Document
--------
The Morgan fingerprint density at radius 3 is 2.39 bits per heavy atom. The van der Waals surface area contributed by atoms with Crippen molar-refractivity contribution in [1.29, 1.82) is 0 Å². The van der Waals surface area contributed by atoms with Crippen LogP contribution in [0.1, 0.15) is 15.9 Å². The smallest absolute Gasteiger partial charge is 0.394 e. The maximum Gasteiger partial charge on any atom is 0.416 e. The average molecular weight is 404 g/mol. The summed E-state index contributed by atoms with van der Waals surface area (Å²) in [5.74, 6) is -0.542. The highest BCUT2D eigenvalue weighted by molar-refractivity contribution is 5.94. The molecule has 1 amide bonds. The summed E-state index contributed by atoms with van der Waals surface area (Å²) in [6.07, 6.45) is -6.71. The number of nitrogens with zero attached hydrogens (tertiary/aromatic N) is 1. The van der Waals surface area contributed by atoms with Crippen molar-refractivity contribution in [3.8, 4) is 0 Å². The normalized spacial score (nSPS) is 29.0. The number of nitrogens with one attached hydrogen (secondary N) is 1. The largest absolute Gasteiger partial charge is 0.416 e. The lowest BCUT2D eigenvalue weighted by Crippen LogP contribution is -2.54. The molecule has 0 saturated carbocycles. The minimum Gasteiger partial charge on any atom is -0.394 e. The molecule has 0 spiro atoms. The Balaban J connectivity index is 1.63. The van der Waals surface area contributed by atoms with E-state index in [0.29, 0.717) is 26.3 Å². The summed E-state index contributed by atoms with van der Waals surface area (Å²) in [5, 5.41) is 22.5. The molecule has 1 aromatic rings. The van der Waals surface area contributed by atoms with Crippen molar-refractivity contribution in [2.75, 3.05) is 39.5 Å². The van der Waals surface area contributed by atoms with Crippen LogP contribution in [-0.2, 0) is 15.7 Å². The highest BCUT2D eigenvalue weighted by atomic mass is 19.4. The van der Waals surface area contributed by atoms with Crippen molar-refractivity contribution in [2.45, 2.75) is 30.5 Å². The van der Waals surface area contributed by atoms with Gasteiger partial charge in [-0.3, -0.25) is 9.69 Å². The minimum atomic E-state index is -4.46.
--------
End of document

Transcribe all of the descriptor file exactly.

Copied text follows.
The Morgan fingerprint density at radius 3 is 2.39 bits per heavy atom. The van der Waals surface area contributed by atoms with Crippen molar-refractivity contribution in [1.29, 1.82) is 0 Å². The van der Waals surface area contributed by atoms with Crippen LogP contribution in [0.1, 0.15) is 15.9 Å². The smallest absolute Gasteiger partial charge is 0.394 e. The maximum Gasteiger partial charge on any atom is 0.416 e. The average molecular weight is 404 g/mol. The summed E-state index contributed by atoms with van der Waals surface area (Å²) in [5.74, 6) is -0.542. The highest BCUT2D eigenvalue weighted by molar-refractivity contribution is 5.94. The molecule has 1 amide bonds. The summed E-state index contributed by atoms with van der Waals surface area (Å²) in [6.07, 6.45) is -6.71. The number of nitrogens with zero attached hydrogens (tertiary/aromatic N) is 1. The van der Waals surface area contributed by atoms with Crippen molar-refractivity contribution in [3.8, 4) is 0 Å². The normalized spacial score (nSPS) is 29.0. The number of nitrogens with one attached hydrogen (secondary N) is 1. The largest absolute Gasteiger partial charge is 0.416 e. The lowest BCUT2D eigenvalue weighted by Crippen LogP contribution is -2.54. The molecule has 0 saturated carbocycles. The minimum Gasteiger partial charge on any atom is -0.394 e. The molecule has 0 spiro atoms. The Balaban J connectivity index is 1.63. The van der Waals surface area contributed by atoms with E-state index in [0.29, 0.717) is 26.3 Å². The summed E-state index contributed by atoms with van der Waals surface area (Å²) in [5, 5.41) is 22.5. The molecule has 1 aromatic rings. The van der Waals surface area contributed by atoms with Crippen molar-refractivity contribution in [2.75, 3.05) is 39.5 Å². The van der Waals surface area contributed by atoms with Crippen LogP contribution in [-0.2, 0) is 15.7 Å². The highest BCUT2D eigenvalue weighted by atomic mass is 19.4. The van der Waals surface area contributed by atoms with Crippen molar-refractivity contribution in [2.45, 2.75) is 30.5 Å². The van der Waals surface area contributed by atoms with Gasteiger partial charge in [-0.3, -0.25) is 9.69 Å². The minimum atomic E-state index is -4.46.